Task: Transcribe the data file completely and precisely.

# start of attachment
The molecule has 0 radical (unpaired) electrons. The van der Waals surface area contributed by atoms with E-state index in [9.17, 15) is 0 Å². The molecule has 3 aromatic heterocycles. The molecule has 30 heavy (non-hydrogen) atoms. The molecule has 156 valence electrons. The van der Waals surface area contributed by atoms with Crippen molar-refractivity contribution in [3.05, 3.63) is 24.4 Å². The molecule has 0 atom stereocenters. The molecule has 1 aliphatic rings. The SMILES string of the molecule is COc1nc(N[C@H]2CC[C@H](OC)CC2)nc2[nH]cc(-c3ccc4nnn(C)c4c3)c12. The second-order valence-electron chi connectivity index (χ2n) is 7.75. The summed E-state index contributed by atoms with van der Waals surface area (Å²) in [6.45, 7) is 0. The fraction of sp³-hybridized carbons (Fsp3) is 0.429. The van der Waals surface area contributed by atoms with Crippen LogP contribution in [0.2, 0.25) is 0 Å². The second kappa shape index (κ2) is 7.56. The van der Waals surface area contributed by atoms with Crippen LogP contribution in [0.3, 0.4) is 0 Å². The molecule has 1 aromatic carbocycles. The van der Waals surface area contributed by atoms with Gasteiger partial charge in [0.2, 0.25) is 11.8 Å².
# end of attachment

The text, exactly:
The molecule has 0 radical (unpaired) electrons. The van der Waals surface area contributed by atoms with E-state index in [9.17, 15) is 0 Å². The molecule has 3 aromatic heterocycles. The molecule has 30 heavy (non-hydrogen) atoms. The molecule has 156 valence electrons. The van der Waals surface area contributed by atoms with Crippen molar-refractivity contribution in [3.05, 3.63) is 24.4 Å². The molecule has 0 atom stereocenters. The molecule has 1 aliphatic rings. The SMILES string of the molecule is COc1nc(N[C@H]2CC[C@H](OC)CC2)nc2[nH]cc(-c3ccc4nnn(C)c4c3)c12. The second-order valence-electron chi connectivity index (χ2n) is 7.75. The summed E-state index contributed by atoms with van der Waals surface area (Å²) in [6.45, 7) is 0. The fraction of sp³-hybridized carbons (Fsp3) is 0.429. The van der Waals surface area contributed by atoms with Crippen LogP contribution in [0.2, 0.25) is 0 Å². The second kappa shape index (κ2) is 7.56. The van der Waals surface area contributed by atoms with Crippen LogP contribution in [0.3, 0.4) is 0 Å². The molecule has 1 aromatic carbocycles. The van der Waals surface area contributed by atoms with Gasteiger partial charge in [0.2, 0.25) is 11.8 Å².